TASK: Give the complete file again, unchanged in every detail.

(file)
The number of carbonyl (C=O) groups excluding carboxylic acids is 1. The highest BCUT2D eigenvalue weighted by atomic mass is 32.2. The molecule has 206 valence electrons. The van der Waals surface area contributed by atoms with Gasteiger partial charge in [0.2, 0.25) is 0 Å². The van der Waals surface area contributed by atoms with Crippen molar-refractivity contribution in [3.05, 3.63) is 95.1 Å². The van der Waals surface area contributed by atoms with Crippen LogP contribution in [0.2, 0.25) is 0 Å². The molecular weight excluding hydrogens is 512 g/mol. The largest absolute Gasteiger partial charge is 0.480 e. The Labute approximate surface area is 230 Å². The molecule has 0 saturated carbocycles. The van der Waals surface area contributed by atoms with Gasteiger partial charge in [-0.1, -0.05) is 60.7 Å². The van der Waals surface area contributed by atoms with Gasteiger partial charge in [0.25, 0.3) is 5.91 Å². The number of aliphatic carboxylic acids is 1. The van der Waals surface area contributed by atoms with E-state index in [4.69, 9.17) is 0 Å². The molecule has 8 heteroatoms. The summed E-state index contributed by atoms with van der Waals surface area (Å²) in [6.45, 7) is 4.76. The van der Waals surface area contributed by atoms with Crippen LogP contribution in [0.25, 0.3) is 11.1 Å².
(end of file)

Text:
The number of carbonyl (C=O) groups excluding carboxylic acids is 1. The highest BCUT2D eigenvalue weighted by atomic mass is 32.2. The molecule has 206 valence electrons. The van der Waals surface area contributed by atoms with Gasteiger partial charge in [0.2, 0.25) is 0 Å². The van der Waals surface area contributed by atoms with Crippen molar-refractivity contribution in [3.05, 3.63) is 95.1 Å². The van der Waals surface area contributed by atoms with Crippen LogP contribution in [0.2, 0.25) is 0 Å². The molecular weight excluding hydrogens is 512 g/mol. The largest absolute Gasteiger partial charge is 0.480 e. The Labute approximate surface area is 230 Å². The molecule has 0 saturated carbocycles. The van der Waals surface area contributed by atoms with Gasteiger partial charge in [-0.1, -0.05) is 60.7 Å². The van der Waals surface area contributed by atoms with Gasteiger partial charge in [0.25, 0.3) is 5.91 Å². The number of aliphatic carboxylic acids is 1. The van der Waals surface area contributed by atoms with E-state index in [4.69, 9.17) is 0 Å². The molecule has 8 heteroatoms. The summed E-state index contributed by atoms with van der Waals surface area (Å²) in [6.45, 7) is 4.76. The van der Waals surface area contributed by atoms with Crippen LogP contribution in [0.25, 0.3) is 11.1 Å².